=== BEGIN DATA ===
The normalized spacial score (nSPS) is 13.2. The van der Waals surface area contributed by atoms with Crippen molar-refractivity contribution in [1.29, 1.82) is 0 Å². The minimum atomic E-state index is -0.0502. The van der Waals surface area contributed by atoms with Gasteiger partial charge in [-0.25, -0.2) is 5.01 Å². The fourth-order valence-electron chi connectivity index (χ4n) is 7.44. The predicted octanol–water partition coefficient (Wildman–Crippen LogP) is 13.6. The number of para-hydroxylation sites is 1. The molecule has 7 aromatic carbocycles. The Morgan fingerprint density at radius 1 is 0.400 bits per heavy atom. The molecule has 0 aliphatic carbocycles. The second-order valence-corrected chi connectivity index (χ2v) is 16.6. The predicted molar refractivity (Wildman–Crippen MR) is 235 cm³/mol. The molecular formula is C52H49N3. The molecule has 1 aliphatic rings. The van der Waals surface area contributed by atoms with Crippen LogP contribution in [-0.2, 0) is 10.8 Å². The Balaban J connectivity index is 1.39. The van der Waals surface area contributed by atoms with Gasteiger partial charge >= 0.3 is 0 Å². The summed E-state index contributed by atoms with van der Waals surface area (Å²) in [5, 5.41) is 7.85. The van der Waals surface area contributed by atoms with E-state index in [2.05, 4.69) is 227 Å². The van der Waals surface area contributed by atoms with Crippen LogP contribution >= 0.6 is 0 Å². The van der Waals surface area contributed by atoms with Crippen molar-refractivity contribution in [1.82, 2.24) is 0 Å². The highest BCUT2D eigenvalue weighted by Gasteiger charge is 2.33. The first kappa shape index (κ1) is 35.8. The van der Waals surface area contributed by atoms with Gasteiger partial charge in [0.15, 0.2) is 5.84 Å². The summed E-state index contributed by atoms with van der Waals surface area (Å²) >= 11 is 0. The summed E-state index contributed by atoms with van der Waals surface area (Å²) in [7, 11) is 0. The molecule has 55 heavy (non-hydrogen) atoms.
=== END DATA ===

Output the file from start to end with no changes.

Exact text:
The normalized spacial score (nSPS) is 13.2. The van der Waals surface area contributed by atoms with Crippen molar-refractivity contribution in [1.29, 1.82) is 0 Å². The minimum atomic E-state index is -0.0502. The van der Waals surface area contributed by atoms with Gasteiger partial charge in [-0.25, -0.2) is 5.01 Å². The fourth-order valence-electron chi connectivity index (χ4n) is 7.44. The predicted octanol–water partition coefficient (Wildman–Crippen LogP) is 13.6. The number of para-hydroxylation sites is 1. The molecule has 7 aromatic carbocycles. The Morgan fingerprint density at radius 1 is 0.400 bits per heavy atom. The molecule has 0 aliphatic carbocycles. The second-order valence-corrected chi connectivity index (χ2v) is 16.6. The predicted molar refractivity (Wildman–Crippen MR) is 235 cm³/mol. The molecular formula is C52H49N3. The molecule has 1 aliphatic rings. The van der Waals surface area contributed by atoms with Crippen LogP contribution in [-0.2, 0) is 10.8 Å². The Balaban J connectivity index is 1.39. The van der Waals surface area contributed by atoms with Gasteiger partial charge >= 0.3 is 0 Å². The summed E-state index contributed by atoms with van der Waals surface area (Å²) in [5, 5.41) is 7.85. The van der Waals surface area contributed by atoms with E-state index in [2.05, 4.69) is 227 Å². The van der Waals surface area contributed by atoms with Crippen LogP contribution >= 0.6 is 0 Å². The van der Waals surface area contributed by atoms with Crippen molar-refractivity contribution in [1.82, 2.24) is 0 Å². The highest BCUT2D eigenvalue weighted by Gasteiger charge is 2.33. The first kappa shape index (κ1) is 35.8. The van der Waals surface area contributed by atoms with Gasteiger partial charge in [0.15, 0.2) is 5.84 Å². The summed E-state index contributed by atoms with van der Waals surface area (Å²) >= 11 is 0. The summed E-state index contributed by atoms with van der Waals surface area (Å²) in [7, 11) is 0. The molecule has 55 heavy (non-hydrogen) atoms.